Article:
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  11. Fiona Leigh (2007). Platonic Dialogue, Maieutic Method and Critical Thinking. Journal of Philosophy of Education 41 (3):309–323.score: 30.0
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  12. Mark McEvoy (2013). Experimental Mathematics, Computers and the a Priori. Synthese 190 (3):397-412.score: 30.0
    In recent decades, experimental mathematics has emerged as a new branch of mathematics. This new branch is defined less by its subject matter, and more by its use of computer assisted reasoning. Experimental mathematics uses a variety of computer assisted approaches to verify or prove mathematical hypotheses. For example, there is “number crunching” such as searching for very large Mersenne primes, and showing that the Goldbach conjecture holds for all even numbers less than 2 × 1018. There are “verifications” of (...)
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  13. Mark McEvoy (2013). Does The Necessity of Mathematical Truths Imply Their Apriority? Pacific Philosophical Quarterly 94 (4):431-445.score: 30.0
    It is sometimes argued that mathematical knowledge must be a priori, since mathematical truths are necessary, and experience tells us only what is true, not what must be true. This argument can be undermined either by showing that experience can yield knowledge of the necessity of some truths, or by arguing that mathematical theorems are contingent. Recent work by Albert Casullo and Timothy Williamson argues (or can be used to argue) the first of these lines; W. V. Quine and Hartry (...)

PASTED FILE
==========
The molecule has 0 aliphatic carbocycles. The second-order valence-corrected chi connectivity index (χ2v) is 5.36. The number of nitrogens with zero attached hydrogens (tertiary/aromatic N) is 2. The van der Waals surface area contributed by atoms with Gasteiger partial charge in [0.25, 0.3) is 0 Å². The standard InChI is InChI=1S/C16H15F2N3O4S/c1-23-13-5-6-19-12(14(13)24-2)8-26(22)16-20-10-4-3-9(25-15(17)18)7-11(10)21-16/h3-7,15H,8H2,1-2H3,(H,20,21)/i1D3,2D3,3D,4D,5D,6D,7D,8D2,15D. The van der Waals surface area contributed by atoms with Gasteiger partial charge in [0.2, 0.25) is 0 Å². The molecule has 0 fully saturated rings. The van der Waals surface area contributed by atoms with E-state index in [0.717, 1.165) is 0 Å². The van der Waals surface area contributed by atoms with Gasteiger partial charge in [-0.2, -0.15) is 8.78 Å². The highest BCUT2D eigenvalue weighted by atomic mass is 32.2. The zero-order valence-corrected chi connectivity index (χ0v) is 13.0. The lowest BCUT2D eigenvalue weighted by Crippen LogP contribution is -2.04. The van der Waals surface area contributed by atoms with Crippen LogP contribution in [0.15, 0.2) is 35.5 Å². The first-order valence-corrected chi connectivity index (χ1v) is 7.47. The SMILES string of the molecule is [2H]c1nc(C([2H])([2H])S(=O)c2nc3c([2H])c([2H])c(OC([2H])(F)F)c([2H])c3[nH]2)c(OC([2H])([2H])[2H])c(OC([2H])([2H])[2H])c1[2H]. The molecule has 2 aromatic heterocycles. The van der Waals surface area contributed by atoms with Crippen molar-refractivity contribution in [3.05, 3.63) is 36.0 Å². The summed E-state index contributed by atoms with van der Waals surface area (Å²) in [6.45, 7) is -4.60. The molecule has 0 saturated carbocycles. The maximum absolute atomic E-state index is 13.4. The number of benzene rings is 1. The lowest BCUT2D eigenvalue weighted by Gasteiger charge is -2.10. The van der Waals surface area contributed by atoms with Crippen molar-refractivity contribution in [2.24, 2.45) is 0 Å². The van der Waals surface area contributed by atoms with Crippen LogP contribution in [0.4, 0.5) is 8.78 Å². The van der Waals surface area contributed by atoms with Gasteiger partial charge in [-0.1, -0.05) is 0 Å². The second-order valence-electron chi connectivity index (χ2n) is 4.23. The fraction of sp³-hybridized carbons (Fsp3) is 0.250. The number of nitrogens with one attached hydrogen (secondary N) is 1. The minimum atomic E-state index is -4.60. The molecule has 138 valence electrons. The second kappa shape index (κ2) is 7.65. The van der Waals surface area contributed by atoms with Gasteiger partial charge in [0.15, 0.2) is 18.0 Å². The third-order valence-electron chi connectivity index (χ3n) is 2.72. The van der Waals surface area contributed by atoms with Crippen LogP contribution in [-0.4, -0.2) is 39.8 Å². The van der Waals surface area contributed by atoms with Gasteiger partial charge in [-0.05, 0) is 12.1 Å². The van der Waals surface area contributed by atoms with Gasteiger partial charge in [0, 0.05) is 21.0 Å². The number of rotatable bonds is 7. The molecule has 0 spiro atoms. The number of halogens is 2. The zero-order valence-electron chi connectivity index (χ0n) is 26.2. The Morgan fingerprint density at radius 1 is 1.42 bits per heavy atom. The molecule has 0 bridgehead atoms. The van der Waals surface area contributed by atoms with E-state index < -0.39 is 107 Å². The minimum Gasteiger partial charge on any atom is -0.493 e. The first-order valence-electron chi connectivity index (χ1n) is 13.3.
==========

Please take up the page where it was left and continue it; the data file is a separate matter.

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  14. John G. McEvoy (2000). In Search of the Chemical Revolution: Interpretive Strategies in the History of Chemistry. Foundations of Chemistry 2 (1):47-73.score: 30.0
    In recent years the Chemical Revolution has become a renewed focus of interest among historians of science. This interest isshaped by interpretive strategies associated with the emergence anddevelopment of the discipline of the history of science. The disciplineoccupies a contested intellectual terrain formed in part by thedevelopment and cultural entanglements of science itself. Threestages in this development are analyzed in this paper. Theinterpretive strategies that characterized each stage are elucidatedand traced to the disciplinary interests that gave rise to them. Whilepositivists (...)
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  15. John G. McEvoy (1975). A "Revolutionary" Philosophy of Science: Feyerabend and the Degeneration of Critical Rationalism Into Sceptical Fallibilism. Philosophy of Science 42 (1):49-66.score: 30.0
  16. Mark McEvoy (2012). Platonism and the 'Epistemic Role Puzzle'. Philosophia Mathematica 20 (3):289-304.score: 30.0
    Jody Azzouni has offered the following argument against the existence of mathematical entities: if, as it seems, mathematical entities play no role in mathematical practice, we therefore have no reason to believe in them. I consider this argument as it applies to mathematical platonism, and argue that it does not present a legitimate novel challenge to platonism. I also assess Azzouni's use of the ‘epistemic role puzzle’ (ERP) to undermine the platonist's alleged parallel between skepticism about mathematical entities and external-world (...)